A patient population that routinely undergoes surgery despite having a positive drug screen is that of trauma patients, who often require emergent procedures that cannot be delayed. Trauma patients have a high prevalence of illicit substance use, with an estimated frequency of preinjury substance use of 20% to 50%.6 7 A recent study done by our group8 investigated the cardiac risk associated with surgical procedures in patients who had a positive UDS using the National Trauma Data Bank (NTDB). The results showed that a positive drug screen was not associated with increased perioperative cardiac morbidity or mortality, and in fact was a marker of lower risk. The analysis was done using an NTDB data set that only characterizes drug screen results as positive or negative, with no further breakdown into what substance was responsible for the positive test. Therefore, it is possible that the effect of cardioactive drugs was masked by other drugs responsible for the positive screen. Recently, the NTDB has provided more detailed information on the specific class of drug that led to a positive drug screen. Therefore, the goal of this study is to investigate the impact of stimulant use on perioperative mortality and cardiovascular risk in trauma patients. Our hypothesis is that a UDS positive for stimulant drugs is associated with increased cardiovascular risk and mortality in trauma patients, both for the operative and non-operative subsets of the population. The null hypothesis is that there is no association.


The NTDB is a registry of trauma data from multiple US trauma centers. The year 2017 was chosen because this is the first year for which specific drugs were reported with the UDS results. At the time of analysis, it was the latest year available.

Surgery is classified as major according to a database of International Classification of Diseases-10th Revision procedure codes provided by the Agency for Healthcare Research and Quality.9 Major surgery is defined as ‘procedures that are considered operating room procedures’. Procedures are classified as immediate based on the emergency department disposition. If a patient is transferred directly from the emergency department to the operating room, the procedure is considered immediate. Cardiac and non-cardiac comorbidities are analyzed as individual categorical variables rather than an index. Patients were classified as positive for amphetamine or cocaine independently of UDS results for other drugs, including patients positive for both amphetamine and cocaine.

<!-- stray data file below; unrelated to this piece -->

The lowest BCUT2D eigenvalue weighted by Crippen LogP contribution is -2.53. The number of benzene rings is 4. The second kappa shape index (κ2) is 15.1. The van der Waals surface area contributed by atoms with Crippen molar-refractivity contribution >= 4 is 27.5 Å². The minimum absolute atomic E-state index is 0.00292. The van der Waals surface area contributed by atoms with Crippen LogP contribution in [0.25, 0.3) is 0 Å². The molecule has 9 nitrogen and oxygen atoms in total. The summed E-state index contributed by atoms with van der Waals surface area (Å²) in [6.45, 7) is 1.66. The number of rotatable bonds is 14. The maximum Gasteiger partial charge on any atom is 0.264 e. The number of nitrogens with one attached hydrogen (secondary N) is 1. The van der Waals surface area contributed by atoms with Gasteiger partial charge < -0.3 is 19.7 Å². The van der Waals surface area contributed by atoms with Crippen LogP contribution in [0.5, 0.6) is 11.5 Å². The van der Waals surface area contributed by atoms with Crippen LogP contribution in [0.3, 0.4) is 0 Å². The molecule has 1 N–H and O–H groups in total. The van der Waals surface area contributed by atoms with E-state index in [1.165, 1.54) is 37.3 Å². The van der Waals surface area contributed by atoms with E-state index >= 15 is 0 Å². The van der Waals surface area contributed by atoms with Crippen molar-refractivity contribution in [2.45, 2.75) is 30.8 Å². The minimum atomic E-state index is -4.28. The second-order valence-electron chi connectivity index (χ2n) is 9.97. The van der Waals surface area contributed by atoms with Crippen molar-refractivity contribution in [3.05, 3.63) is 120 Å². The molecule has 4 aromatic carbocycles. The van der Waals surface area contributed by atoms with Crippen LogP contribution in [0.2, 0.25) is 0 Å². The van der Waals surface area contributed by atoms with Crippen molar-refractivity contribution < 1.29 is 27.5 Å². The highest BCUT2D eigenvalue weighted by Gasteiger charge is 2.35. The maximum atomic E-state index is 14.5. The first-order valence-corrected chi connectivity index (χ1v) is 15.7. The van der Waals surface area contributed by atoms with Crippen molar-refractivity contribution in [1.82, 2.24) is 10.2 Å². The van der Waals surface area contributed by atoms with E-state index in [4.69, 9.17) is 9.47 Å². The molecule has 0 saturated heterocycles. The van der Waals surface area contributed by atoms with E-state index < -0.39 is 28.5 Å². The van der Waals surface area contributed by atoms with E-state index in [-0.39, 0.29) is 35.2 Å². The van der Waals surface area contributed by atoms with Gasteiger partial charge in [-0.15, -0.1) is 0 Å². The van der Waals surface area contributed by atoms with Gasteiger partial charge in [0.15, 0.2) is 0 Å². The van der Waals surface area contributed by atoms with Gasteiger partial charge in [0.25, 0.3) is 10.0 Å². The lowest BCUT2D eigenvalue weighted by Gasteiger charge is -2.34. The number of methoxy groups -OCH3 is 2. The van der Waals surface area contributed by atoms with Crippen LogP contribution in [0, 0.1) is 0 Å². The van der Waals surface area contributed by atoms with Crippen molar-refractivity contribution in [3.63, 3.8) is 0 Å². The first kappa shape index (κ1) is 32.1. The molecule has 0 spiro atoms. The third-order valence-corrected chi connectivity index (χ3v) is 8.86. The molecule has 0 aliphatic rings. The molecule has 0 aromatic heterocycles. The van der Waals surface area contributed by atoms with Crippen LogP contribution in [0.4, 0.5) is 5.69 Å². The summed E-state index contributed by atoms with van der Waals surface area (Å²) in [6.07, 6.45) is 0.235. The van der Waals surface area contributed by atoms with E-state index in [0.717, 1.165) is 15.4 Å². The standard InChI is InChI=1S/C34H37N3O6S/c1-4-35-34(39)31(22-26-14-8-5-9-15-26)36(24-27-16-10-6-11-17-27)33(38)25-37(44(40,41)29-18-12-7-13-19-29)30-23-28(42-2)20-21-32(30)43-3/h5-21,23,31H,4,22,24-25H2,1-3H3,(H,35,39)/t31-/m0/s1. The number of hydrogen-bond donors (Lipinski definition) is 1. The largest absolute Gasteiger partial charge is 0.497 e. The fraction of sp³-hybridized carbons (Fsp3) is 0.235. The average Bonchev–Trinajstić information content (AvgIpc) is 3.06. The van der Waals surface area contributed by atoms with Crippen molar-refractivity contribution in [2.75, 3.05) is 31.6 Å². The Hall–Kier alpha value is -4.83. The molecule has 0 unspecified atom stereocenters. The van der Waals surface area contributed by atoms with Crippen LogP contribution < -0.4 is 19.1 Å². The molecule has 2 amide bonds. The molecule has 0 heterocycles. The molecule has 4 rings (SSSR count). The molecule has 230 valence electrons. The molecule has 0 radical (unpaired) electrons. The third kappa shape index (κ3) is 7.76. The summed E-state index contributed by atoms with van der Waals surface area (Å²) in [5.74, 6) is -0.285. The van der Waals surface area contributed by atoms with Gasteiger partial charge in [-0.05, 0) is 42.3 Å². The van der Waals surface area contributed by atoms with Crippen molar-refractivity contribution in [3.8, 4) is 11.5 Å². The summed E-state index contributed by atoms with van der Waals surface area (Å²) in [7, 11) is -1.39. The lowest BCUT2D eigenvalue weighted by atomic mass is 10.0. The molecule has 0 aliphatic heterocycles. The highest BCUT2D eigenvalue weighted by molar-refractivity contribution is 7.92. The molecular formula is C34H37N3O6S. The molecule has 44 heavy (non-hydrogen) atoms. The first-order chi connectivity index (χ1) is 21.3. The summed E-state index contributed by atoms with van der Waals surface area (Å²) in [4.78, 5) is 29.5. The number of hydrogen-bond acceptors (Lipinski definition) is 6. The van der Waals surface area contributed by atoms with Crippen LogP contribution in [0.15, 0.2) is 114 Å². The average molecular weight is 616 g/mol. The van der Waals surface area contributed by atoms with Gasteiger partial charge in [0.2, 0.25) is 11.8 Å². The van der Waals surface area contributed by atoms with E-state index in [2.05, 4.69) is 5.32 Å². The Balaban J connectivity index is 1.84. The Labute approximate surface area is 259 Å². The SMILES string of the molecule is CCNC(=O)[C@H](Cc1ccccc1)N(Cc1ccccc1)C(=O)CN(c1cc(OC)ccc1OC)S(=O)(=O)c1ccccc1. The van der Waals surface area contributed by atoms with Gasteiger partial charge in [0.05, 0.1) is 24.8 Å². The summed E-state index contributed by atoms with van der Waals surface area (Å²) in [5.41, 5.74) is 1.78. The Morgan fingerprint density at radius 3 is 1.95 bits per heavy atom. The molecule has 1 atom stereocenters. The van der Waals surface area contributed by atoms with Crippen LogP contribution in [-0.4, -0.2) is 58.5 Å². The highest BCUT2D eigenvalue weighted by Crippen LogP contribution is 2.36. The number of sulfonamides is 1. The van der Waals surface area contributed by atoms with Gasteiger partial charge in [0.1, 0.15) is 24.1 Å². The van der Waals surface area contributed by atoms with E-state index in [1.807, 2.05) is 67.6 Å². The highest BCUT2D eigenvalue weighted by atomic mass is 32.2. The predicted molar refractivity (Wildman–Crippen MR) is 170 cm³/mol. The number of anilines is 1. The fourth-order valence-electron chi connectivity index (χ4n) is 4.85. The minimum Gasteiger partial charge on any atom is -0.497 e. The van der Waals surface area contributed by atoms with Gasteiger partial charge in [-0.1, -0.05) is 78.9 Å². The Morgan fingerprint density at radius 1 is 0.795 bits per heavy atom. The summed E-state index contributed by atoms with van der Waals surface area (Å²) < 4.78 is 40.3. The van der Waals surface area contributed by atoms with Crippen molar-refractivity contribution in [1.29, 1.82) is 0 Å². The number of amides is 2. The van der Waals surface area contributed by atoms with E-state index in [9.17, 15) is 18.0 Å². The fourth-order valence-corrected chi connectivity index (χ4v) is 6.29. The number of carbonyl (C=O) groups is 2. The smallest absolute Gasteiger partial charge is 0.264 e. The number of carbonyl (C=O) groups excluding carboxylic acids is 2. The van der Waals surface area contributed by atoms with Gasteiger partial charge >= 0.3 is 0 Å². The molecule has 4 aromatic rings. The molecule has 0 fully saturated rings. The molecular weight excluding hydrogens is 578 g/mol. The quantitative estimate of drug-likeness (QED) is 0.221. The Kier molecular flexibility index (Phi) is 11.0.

Analysis was performed for all drug-tested patients. Baseline characteristics are compared for tested versus non-tested patients, and for patients who are positive versus negative for amphetamine and cocaine. Univariate analysis was performed for all drugs included with the UDS results versus all complications reported in the registry. Further univariate analysis of stimulant drugs was performed for the subsets including all drug-tested patients, those who underwent surgery, and those who underwent immediate emergency surgery. For the stimulant drug analysis, predictor variables were UDS-positive results for methamphetamine and cocaine. Outcome variables were mortality, MI, and stroke. Χ2 was used to test for significance for categorical variables.

Multivariate analysis was performed using a multivariate logistic regression with predictor variables of positive amphetamine and cocaine UDS results, age, sex, race, cardiac and non-cardiac comorbidities reported by the NTDB, Injury Severity Score (ISS), mechanism of trauma, trauma regions of head, chest, abdomen, and extremity, surgery, and emergency surgery.

Statistics were performed with the SPSS V.26.0 statistical package (IBM).


There are 997 970 trauma admissions recorded in the NTDB for 2017. A total of 7813 arrived in the emergency room with no signs of life or with signs of life not recorded. These were excluded, leaving 990 157 trauma admissions. A total of 317 688 (32.1%) were tested for drugs. Characteristics of patients who underwent a UDS versus those who did not are presented in online supplemental table 1. Results for the following drugs are recorded: amphetamine, barbiturate, benzodiazepines, cocaine, ecstasy, methadone, opioid, oxycodone, phencyclidine, tricyclic antidepressants, and cannabinoids.

Supplemental material

Comparison of baseline characteristics (table 1) shows that users of both methamphetamine and cocaine tend to be younger than non-users. Stimulant drug users have a higher likelihood of being male, having a history of substance abuse, and being a victim of penetrating trauma. In general, rates of chronic disease tend to be lower for stimulant drug users.

Table 1

Baseline characteristics